Questions have continued to swirl around the future of an agreement that allowed Ukraine to supply global food markets out of its Black Sea ports.
UN officials said Monday that vessels loaded with grain at Odesa ports are still being processed and allowed to leave the Black Sea. That’s despite Russia’s declaration on Saturday that it has suspended its participation in the deal that allows for the export of Ukrainian ag commodities.
There are 86 outbound ships carrying 2 million metric tons of Ukrainian farm goods that have left the Odesa ports and still need to be inspected by the Joint Coordination Center in Istanbul.
“The Russians have not terminated – the Russians have not pulled out of the Black Sea Grain Initiative,” United Nations Under Secretary General for Humanitarian Affairs Martin Griffiths said Monday.
“The words they have used, very carefully, is that they have suspended participation in that initiative for an indefinite period,” Griffiths added. “And as a result of that, we continue with this initiative … to move the ships outbound, where we, with Turkey … inspect those outbound ships.”
But, but, but: A statement released Monday by Russia says ships traversing the Black Sea security corridor is “unacceptable.” A UN spokesman said officials are reviewing the statement.
Republicans set stage for tougher USDA oversight
Agriculture Secretary Tom Vilsack is getting hit with demands from key congressional Republicans to justify USDA’s funding priorities. The demands make it clear that Republicans intend to ramp up oversight of the department should they get control of one or both chambers in the mid-term elections.
Four GOP members of the House Agriculture Appropriations Subcommittee, including ranking member Andy Harris, R-Md., and Rep. Dan Newhouse, R-Wash., are demanding information on how the USDA is running the $3.5 billion Partnerships for Climate-Smart Commodities program.
“We are dismayed at the lack of transparency and congressional consultation throughout the development of this process. In no way can $3.5 billion … be considered a ‘pilot program,’ and there must be direct congressional involvement before a program of this magnitude is implemented,” the House Republicans say in a letter to Vilsack.
Over in the Senate: The top Republican on the Senate Agriculture Committee, John Boozman of Arkansas, is asking USDA to explain how it spent $11 billion in pandemic assistance Congress provided through the fiscal 2021 spending bill.
Winter wheat crop struggling
We’re watching the winter wheat crop because of the ongoing drought, and USDA reports that 35% of the crop is in poor to very poor condition, compared to 21% at this point a year ago. Another 37% of the crop this fall is rated as fair and 23% as good. Only 5% is rated excellent.
Some 62% of the winter wheat crop has emerged as of Sunday, up from 49% a week ago. The average emergence at this point is 66%. About 58% of the Kansas crop has emerged; the average at this point is 67%.
By the way: The corn harvest continues to run ahead of the average pace. USDA says 76% of the corn had been harvested as of the end of last week. The five-year average at this point is 64%.
TFI hits proposed regs on accidental chemical releases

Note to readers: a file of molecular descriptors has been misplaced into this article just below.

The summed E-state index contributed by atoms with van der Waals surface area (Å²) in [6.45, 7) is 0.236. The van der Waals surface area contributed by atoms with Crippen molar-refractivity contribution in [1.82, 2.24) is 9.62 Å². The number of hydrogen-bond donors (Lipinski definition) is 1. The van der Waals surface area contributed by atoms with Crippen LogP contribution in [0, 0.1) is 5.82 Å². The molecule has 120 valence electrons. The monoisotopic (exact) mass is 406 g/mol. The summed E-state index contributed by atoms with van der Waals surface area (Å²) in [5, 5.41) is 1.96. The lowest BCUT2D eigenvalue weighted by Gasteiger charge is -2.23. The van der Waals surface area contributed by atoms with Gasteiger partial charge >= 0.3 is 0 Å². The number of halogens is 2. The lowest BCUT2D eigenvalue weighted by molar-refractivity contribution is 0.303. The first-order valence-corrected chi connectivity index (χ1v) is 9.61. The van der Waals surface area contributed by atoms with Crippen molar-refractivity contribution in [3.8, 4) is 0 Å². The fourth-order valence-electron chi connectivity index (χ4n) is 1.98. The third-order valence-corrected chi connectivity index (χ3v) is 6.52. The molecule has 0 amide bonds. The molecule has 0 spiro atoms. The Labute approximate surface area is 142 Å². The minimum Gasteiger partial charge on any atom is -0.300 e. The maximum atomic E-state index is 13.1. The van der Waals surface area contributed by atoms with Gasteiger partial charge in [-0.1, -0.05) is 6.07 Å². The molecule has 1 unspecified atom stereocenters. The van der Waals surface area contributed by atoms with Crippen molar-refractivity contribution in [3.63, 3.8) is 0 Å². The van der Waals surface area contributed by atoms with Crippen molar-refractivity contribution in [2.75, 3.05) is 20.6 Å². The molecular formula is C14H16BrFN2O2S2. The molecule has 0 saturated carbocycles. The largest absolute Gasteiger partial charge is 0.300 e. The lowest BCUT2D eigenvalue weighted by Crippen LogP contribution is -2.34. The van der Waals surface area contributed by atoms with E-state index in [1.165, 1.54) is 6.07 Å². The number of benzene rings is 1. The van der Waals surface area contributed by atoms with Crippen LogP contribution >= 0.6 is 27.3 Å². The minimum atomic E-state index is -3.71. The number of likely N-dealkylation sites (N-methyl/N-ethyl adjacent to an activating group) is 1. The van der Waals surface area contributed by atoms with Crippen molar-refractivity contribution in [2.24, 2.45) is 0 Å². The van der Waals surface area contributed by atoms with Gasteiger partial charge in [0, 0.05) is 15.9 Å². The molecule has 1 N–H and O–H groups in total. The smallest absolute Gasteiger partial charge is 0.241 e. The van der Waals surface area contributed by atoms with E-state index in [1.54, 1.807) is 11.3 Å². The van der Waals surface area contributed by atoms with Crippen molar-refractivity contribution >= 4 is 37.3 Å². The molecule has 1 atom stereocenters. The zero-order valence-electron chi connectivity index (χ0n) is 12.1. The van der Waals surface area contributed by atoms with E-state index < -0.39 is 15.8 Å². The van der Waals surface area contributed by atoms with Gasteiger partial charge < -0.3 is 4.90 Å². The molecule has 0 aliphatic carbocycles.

The fertilizer industry is pushing back on proposed EPA regulatory changes aimed at preventing accidental chemical releases. The Fertilizer Institute says the proposal is overly broad.
In particular, the group is raising questions about a proposal that facilities regulated under the Risk Management Program, or RMP, take into consideration “external events” because of the increase in extreme weather that has been linked to climate change.
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If that provision is finalized, EPA will have to provide guidance on how facilities should account for climate change, TFI says in comments to the agency.
By the way: Other groups don’t think EPA is going far enough, and they’re urging the agency to add ammonium nitrate fertilizer to the list of chemicals covered under the RMP.
TFI says ammonium nitrate is a valuable fertilizer and EPA should coordinate with other federal agencies to determine whether further regulation is needed rather than adding it to the RMP.
Crime getting top rural play heading toward election.
According to the Democratic-aligned One Country Project’s quarterly media analysis, crime is getting more coverage in rural news outlets than in national media. In fact, crime is the top issue for rural coverage, according to the analysis. Schools and abortion also are getting more play in rural outlets than in national ones.
Crime also is leading rural news coverage in two battleground states – Pennsylvania and Wisconsin – and also is a top issue in Arizona and North Carolina.
One Country Project founder and former North Dakota Democratic Sen. Heidi Heitkamp says the “conversations in rural America continue to focus on the economy and the resurrection of the job market.” But she also says issues regarding abortion, crime and energy are driving rural voters to the polls to elect candidates who reflect their values
He said it. “The truth is that electric vehicles aren’t a reliable option for everyone, nor are they affordable, nor can it be presumed that people even want them.” – Rep. Doug LaMalfa, a California Republican who serves on the House Ag Committee, offered those thoughts on a letter he and several colleagues sent to California Governor Gavin Newsom urging him to repeal a statewide mandate that all vehicles sold in the state by 2035 be electric.
Bill Tomson, Steve Davies and Jacqui Fatka contributed to this report.
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